They trekked for half a mile, stuffing some 70 pounds of stones collected from the riverbed and surrounding hillsides into open-weave bags made of reeds. Returning to the terrace 80 feet above the river valley, the workers set the rocks, bags and all, inside cut-stone retaining walls that formed the rectangular base of a pyramid that would eventually rise 60 feet. Then they went back for more; the pyramid's base, after all, was bigger than four modern-day football fields. None of this would be particularly remarkable, except for where it was happening--and when. The site, called Caral, lies not in Egypt, but 120 miles north of Lima, Peru, and 12 miles inland from the Pacific Ocean in the foothills of the Andes Mountains. Last week archeologists announced that it dates from 2627 B.C., the same era when Egyptian slaves were building the Great Pyramids and a full 1,500 years before scientists thought urban civilization began in the New World. "This is the oldest human settlement of any social complexity ever found in the Americas," says archeologist Ruth Shady Solis of San Marcos National University in Lima, who led the excavation. Caral may therefore be "the birthplace of New World civilization," says archeologist Winifred Creamer of Northern Illinois University, a member of the team.
Today, Caral is not much to look at. Desert hills covered in sunbaked sand ring a cluster of earthen mounds, which appear no more notable than a bunch of overgrown prairie-dog hills. But appearances deceive. Beneath the windblown sands of time each mound is actually a complex, pyramid-shaped structure built more than 4,000 years ago. Although archeologists knew in 1905 that something once stood at Caral, the site was overlooked in favor of others containing--yes, researchers can be suckers for all that glitters, too--gold.
But when Shady turned to Caral in 1994, she found that it had something even better, as she and her collaborators report in the journal Science. Six pyramids dot the center of the city, along with two sunken plazas; eight residential neighborhoods and numerous smaller "platform mounds" sprawl beyond. Along the terraced sides of the largest pyramid, one eighth the height of the Great Pyramid of Khufu, staircases lead to a flat apex, site of a suite of rooms and fire pit probably used for religious rituals. The five other pyramids may have been the equivalent of a modern city's many houses of worship--or clubs. "The people of Caral were beginning to form social classes, and each stratum of society might have belonged to a different pyramid," says Rocio Aramburu, who was directing excavations last week. Inside the foundation of one, the archeologists found the remains of an 18-month-old boy, reflecting the practice of many pre-Incan peoples of offering a little boy to the gods.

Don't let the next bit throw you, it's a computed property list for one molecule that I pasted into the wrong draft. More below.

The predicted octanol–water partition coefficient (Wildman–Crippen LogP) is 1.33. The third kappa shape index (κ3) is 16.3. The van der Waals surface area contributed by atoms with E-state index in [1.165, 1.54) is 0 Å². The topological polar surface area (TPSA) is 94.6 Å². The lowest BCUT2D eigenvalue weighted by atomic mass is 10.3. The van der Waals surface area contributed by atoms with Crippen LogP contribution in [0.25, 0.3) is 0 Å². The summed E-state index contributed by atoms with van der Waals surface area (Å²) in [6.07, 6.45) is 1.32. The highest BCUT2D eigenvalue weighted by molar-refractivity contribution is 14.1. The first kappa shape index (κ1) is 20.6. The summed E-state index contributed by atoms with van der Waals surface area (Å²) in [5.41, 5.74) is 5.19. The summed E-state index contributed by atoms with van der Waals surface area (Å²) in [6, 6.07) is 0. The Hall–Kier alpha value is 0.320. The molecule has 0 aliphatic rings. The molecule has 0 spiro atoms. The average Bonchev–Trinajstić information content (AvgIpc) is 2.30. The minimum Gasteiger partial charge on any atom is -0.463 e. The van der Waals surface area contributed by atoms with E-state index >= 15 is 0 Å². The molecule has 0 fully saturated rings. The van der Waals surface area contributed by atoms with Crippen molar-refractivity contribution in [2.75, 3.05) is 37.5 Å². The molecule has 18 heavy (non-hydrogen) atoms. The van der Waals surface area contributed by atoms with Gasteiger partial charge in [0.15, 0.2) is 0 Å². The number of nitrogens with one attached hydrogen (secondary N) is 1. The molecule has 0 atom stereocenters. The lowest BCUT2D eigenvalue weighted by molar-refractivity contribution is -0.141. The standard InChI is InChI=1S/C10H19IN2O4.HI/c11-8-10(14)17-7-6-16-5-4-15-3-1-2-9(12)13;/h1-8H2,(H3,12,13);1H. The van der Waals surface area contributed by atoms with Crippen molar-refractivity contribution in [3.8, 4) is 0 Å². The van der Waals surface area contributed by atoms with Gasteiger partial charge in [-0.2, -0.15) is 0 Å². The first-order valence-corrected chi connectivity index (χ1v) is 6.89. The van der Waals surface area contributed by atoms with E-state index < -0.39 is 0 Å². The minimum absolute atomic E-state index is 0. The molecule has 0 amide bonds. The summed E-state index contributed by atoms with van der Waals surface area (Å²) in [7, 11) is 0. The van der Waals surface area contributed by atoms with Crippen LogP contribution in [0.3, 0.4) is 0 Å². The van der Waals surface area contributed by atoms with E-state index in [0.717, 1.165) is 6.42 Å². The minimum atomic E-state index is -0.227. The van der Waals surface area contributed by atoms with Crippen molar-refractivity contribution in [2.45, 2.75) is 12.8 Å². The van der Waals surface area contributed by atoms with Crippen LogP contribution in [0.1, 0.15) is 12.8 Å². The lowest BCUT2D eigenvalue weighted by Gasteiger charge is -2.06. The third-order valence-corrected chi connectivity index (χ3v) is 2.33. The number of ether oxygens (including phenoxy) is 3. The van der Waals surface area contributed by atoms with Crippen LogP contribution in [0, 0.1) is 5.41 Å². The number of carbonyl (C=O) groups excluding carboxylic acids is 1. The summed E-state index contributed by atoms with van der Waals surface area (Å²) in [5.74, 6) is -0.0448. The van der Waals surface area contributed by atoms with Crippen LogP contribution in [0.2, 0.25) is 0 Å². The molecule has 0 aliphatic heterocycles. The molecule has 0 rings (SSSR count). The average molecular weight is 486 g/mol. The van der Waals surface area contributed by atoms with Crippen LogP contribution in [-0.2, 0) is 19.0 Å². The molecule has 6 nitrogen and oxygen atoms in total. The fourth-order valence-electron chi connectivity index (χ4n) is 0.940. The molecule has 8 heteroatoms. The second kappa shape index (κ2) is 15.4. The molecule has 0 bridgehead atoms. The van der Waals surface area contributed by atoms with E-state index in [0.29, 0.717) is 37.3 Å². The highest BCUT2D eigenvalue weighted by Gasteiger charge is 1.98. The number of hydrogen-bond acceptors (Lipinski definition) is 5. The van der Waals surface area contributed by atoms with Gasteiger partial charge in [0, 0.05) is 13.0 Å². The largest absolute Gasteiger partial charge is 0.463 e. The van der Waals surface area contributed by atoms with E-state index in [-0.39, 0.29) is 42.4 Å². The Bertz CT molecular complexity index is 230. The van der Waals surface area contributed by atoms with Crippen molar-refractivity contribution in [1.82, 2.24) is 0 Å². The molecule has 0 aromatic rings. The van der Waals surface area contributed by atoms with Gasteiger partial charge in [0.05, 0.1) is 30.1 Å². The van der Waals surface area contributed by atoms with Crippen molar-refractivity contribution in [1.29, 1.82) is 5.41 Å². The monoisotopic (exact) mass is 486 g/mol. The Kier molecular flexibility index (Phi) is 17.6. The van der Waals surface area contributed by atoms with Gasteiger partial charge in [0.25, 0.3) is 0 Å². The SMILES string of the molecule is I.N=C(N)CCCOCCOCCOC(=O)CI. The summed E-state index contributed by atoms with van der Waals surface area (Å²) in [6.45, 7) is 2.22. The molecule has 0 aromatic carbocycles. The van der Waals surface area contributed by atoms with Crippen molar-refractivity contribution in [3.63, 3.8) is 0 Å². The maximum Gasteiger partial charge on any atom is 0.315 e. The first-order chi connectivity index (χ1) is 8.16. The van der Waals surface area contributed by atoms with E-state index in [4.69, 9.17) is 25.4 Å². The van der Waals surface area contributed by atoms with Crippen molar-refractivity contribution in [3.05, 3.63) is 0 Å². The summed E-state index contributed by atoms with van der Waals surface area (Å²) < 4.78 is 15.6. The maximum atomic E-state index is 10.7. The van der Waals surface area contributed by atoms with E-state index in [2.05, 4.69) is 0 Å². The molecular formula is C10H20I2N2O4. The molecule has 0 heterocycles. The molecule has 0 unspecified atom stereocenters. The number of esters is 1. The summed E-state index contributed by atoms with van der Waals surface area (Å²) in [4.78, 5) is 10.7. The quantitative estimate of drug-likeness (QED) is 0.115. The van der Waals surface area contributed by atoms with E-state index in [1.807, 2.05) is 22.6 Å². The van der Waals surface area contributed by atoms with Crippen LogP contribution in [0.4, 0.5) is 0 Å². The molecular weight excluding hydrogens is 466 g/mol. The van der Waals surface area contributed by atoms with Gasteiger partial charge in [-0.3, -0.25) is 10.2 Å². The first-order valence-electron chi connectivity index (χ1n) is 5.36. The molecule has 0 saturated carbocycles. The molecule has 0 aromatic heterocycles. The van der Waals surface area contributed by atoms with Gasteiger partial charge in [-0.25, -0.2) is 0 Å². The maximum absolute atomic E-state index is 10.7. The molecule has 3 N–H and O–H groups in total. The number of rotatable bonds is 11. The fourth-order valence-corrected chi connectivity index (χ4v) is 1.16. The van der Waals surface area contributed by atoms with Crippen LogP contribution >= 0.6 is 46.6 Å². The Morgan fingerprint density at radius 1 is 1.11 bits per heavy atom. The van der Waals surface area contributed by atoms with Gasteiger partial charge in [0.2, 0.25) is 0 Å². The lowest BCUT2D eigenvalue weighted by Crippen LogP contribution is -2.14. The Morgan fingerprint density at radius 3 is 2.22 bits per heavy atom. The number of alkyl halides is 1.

The planning and labor mobilization required to build the pyramids hint that some centralized authority was calling the shots. Each of the six stands amid formally arranged groups of houses--history's first planned communities. Smaller pyramids, each with a flight of stairs leading to rooms with a view, probably housed Caral's elite. A group of adobe homes was probably a middle-class enclave for "craftsmen, people who spun cotton, wove textiles, made tools, managed irrigation or worked for the priests and rulers," Creamer says. On Caral's periphery, structures made of wooden poles, cane and mud were the homes of servants or peasants who farmed cotton, beans, guava and squash, or hauled rocks for the latest temple. "The buildings imply an advanced knowledge of architecture, engineering, geometry--all the mathematical sciences," says Aramburu.
One of Caral's more striking structures is the Temple of the Amphitheater, one of two sunken circular plazas where residents probably gathered to watch religious ceremonies. The temple also boasts an elevated atrium that archeologists suspect was a semiprivate space, reserved for ceremonies of maybe 20 people. "The bulk of the structures are ceremonial," says Aramburu. "If they built something, they did so for religious purposes. We haven't found warehouses for storing food, for example." But they have found signs of irrigation, making Caral one of the first civilizations in the Americas to break free of the whims of the rain gods. Irrigation fed vast fields of cotton, which supported some 3,000 people. That's undoubtedly how Caral managed to thrive in defiance, as it were, of anthropologists' belief that Peru's great civilizations began near the sea and were based on a maritime economy.
You don't live on cotton alone, of course: Caral also cultivated sophisticated trading partnerships. "There was an exchange of technology, food and other commodities," says Shady. Remains of ishpingo, a wood that grows only in the jungle, hints at one trading route; snail shells native to the Amazon Basin (and used to store dyes) reveal another. Bones of anchovies and sardines, as well as clam and mussel shells, show that Caral acquired fish from the coast, probably in exchange for cotton clothing and fishnets.
Caral and the 17 other centers in the Supe River Valley eventually gave rise to the Incas, who ruled the Andes when the Europeans arrived four millenniums later. Excavations continue, as the archeologists try to glean "what these people thought, what they felt, what knowledge they acquired," says Aramburu. "Excavation is like reading the human mind"--which, scientists now know, began to create an urban civilization in the Americas hardly a blink in time after the great cities of Mesopotamia arose in what is now Iraq, and a millennium earlier than the textbooks say.